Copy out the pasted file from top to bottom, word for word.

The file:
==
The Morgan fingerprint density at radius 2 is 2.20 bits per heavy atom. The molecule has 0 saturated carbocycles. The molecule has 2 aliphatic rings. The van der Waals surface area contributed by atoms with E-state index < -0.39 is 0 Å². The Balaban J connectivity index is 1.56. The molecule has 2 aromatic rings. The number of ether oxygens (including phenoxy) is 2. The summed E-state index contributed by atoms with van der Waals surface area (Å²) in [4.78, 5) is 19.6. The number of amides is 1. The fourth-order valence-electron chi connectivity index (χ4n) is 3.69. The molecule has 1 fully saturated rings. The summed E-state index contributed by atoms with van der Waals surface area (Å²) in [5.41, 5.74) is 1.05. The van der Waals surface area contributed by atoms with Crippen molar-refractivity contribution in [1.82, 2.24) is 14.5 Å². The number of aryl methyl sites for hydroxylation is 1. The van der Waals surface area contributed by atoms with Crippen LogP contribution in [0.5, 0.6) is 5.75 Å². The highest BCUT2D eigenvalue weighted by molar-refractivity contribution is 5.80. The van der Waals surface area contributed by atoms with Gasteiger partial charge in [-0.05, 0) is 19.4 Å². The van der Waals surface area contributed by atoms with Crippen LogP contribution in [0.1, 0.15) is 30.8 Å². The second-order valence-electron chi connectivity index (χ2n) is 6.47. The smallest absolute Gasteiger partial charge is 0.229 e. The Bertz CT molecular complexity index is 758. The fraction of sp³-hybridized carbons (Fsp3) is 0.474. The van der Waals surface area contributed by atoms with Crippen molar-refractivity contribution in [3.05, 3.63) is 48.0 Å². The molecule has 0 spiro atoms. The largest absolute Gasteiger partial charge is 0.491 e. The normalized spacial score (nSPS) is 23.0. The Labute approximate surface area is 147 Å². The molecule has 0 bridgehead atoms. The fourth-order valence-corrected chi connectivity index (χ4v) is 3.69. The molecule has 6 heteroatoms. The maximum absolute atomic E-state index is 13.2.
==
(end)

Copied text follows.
The Morgan fingerprint density at radius 2 is 2.20 bits per heavy atom. The molecule has 0 saturated carbocycles. The molecule has 2 aliphatic rings. The van der Waals surface area contributed by atoms with E-state index < -0.39 is 0 Å². The Balaban J connectivity index is 1.56. The molecule has 2 aromatic rings. The number of ether oxygens (including phenoxy) is 2. The summed E-state index contributed by atoms with van der Waals surface area (Å²) in [4.78, 5) is 19.6. The number of amides is 1. The fourth-order valence-electron chi connectivity index (χ4n) is 3.69. The molecule has 1 fully saturated rings. The summed E-state index contributed by atoms with van der Waals surface area (Å²) in [5.41, 5.74) is 1.05. The van der Waals surface area contributed by atoms with Crippen molar-refractivity contribution in [1.82, 2.24) is 14.5 Å². The number of aryl methyl sites for hydroxylation is 1. The van der Waals surface area contributed by atoms with Crippen LogP contribution in [0.5, 0.6) is 5.75 Å². The highest BCUT2D eigenvalue weighted by molar-refractivity contribution is 5.80. The van der Waals surface area contributed by atoms with Gasteiger partial charge in [-0.05, 0) is 19.4 Å². The van der Waals surface area contributed by atoms with Crippen LogP contribution in [0.1, 0.15) is 30.8 Å². The second-order valence-electron chi connectivity index (χ2n) is 6.47. The smallest absolute Gasteiger partial charge is 0.229 e. The Bertz CT molecular complexity index is 758. The fraction of sp³-hybridized carbons (Fsp3) is 0.474. The van der Waals surface area contributed by atoms with Crippen molar-refractivity contribution in [3.05, 3.63) is 48.0 Å². The molecule has 0 spiro atoms. The largest absolute Gasteiger partial charge is 0.491 e. The normalized spacial score (nSPS) is 23.0. The Labute approximate surface area is 147 Å². The molecule has 0 bridgehead atoms. The fourth-order valence-corrected chi connectivity index (χ4v) is 3.69. The molecule has 6 heteroatoms. The maximum absolute atomic E-state index is 13.2.